How to Get Staff Buy-in on a New Student Information System

June 13, 2017

Getting Staff Buy-in

Every leader dreams of having a new technology system implementation go smoothly. But sometimes the process stalls or fails even though proper steps are followed in a timely matter.

Why? Let’s start by reviewing the typical approach taken by a Chief Technology Officer when purchasing a new Student Information System (SIS):

  1. Selects the software.
  2. Determines the cost of the product.
  3. Locates the budget to finance the solution.
  4. Purchases the product.
  5. Implements the product.

Sounds normal, right? Not only does following a normal process mean average results, but getting high staff buy-in for your new technology comes down to one often overlooked secret—getting your staff personally invested.

Getting high staff buy-in starts with forming a Change Management Committee. Once you have your committee, the group must figure out which of the district’s human resources will be affected by the change and how and when these employees will be impacted.

Next, it is essential that the CMC determine how people in each role will benefit personally from the change.

This directive may have some scratching their heads, but research has shown that for a change to be successful (particularly in the case of technology staff implementing a difficult or complex change), stakeholders need to know how the change will benefit them in their job. Leading the CMC in their examination of all roles to determine the degree to which the change will allow people to be more effective, efficient, and ultimately, better at their jobs.

CTOs should also examine each level of the CMC team to determine the impact and benefits brought about by the proposed change. It’s essential to communicate these benefits early and often during the change process to maximize loyalty and support.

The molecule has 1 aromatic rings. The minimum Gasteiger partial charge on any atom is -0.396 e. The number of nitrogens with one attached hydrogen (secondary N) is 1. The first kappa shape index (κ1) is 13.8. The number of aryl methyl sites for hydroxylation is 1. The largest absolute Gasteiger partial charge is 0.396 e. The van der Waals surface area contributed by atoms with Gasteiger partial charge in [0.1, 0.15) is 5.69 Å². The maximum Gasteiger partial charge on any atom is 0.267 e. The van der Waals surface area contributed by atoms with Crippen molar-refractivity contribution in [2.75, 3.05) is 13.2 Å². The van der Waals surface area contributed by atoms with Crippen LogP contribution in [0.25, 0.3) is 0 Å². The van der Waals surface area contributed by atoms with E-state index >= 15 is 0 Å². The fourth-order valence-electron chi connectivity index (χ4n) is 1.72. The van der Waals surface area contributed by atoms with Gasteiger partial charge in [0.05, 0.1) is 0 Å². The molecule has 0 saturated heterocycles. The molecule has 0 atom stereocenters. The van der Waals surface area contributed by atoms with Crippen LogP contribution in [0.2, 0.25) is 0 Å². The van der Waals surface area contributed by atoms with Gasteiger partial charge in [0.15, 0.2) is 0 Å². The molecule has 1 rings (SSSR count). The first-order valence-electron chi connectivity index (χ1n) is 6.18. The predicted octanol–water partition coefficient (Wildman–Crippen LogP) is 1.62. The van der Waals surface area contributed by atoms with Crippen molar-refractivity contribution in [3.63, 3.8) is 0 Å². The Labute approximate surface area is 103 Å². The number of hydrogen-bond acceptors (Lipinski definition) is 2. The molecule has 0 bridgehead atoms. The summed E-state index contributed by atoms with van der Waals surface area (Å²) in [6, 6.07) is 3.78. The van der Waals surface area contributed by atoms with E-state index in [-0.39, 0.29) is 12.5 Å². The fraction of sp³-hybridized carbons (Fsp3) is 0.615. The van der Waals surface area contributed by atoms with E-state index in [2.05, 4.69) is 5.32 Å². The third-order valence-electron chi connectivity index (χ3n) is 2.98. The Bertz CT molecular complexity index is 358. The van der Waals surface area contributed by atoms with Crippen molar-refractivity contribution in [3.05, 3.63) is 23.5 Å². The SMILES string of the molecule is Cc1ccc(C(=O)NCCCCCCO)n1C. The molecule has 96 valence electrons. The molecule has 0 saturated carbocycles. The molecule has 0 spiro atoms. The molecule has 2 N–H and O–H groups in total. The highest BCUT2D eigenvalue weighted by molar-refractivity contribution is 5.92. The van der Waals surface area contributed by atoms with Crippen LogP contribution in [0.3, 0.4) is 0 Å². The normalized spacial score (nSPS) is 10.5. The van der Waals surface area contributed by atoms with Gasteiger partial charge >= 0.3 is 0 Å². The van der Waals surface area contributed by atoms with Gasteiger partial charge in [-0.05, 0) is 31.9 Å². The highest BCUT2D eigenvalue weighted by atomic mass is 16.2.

Marshaling Resources Needed for the Change

After figuring out how the change impacts the all the staff in the district, the CTO should determine the financial resources needed to manage the change successfully.

In order for the process to go smoothly, each CMC member should be prepared to explain the source of revenue for the change and where the change appears in the budget (or multiple budgets).

Each member should also be able to articulate the detailed payment information included in the purchase contract. The financial plan for the change should be shared with the school board, so they are aware of the coming change and understand how it will be financed. This is critical information for skeptical constituents.

Finally, the CMC should map out the high-level steps for the change. This project management plan should include a timeline with completion windows for key aspects of the change. The CTO and the technology team should have the most input on the content of the map, as their expertise and experience are required to ensure a successful change.

Want to keep reading? Get additional tips for selecting K12 ed-tech software along with things to avoid! Download the eBook here.

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